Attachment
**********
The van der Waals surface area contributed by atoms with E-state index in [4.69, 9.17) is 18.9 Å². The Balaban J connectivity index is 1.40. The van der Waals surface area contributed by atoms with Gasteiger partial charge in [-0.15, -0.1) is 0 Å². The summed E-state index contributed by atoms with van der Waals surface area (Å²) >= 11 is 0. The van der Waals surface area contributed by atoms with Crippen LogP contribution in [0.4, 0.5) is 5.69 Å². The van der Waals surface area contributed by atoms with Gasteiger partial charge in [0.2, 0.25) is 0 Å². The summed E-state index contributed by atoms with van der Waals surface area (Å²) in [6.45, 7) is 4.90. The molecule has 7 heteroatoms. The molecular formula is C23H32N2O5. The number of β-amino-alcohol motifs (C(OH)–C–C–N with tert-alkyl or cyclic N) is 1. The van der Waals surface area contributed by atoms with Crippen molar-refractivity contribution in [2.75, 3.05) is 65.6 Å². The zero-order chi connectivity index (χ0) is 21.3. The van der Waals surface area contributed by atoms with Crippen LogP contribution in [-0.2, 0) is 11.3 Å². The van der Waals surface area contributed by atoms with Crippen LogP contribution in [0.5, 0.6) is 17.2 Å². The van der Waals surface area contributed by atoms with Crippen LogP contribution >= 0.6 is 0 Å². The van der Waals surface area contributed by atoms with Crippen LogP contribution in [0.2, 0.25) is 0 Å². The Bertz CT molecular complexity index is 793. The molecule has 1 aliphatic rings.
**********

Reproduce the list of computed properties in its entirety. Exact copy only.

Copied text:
The van der Waals surface area contributed by atoms with E-state index in [4.69, 9.17) is 18.9 Å². The Balaban J connectivity index is 1.40. The van der Waals surface area contributed by atoms with Gasteiger partial charge in [-0.15, -0.1) is 0 Å². The summed E-state index contributed by atoms with van der Waals surface area (Å²) >= 11 is 0. The van der Waals surface area contributed by atoms with Crippen LogP contribution in [0.4, 0.5) is 5.69 Å². The van der Waals surface area contributed by atoms with Gasteiger partial charge in [0.2, 0.25) is 0 Å². The summed E-state index contributed by atoms with van der Waals surface area (Å²) in [6.45, 7) is 4.90. The molecule has 7 heteroatoms. The molecular formula is C23H32N2O5. The number of β-amino-alcohol motifs (C(OH)–C–C–N with tert-alkyl or cyclic N) is 1. The van der Waals surface area contributed by atoms with Crippen molar-refractivity contribution in [2.75, 3.05) is 65.6 Å². The zero-order chi connectivity index (χ0) is 21.3. The van der Waals surface area contributed by atoms with Crippen LogP contribution in [-0.2, 0) is 11.3 Å². The van der Waals surface area contributed by atoms with Crippen LogP contribution in [0.5, 0.6) is 17.2 Å². The van der Waals surface area contributed by atoms with Crippen LogP contribution >= 0.6 is 0 Å². The van der Waals surface area contributed by atoms with Crippen LogP contribution in [0.2, 0.25) is 0 Å². The Bertz CT molecular complexity index is 793. The molecule has 1 aliphatic rings.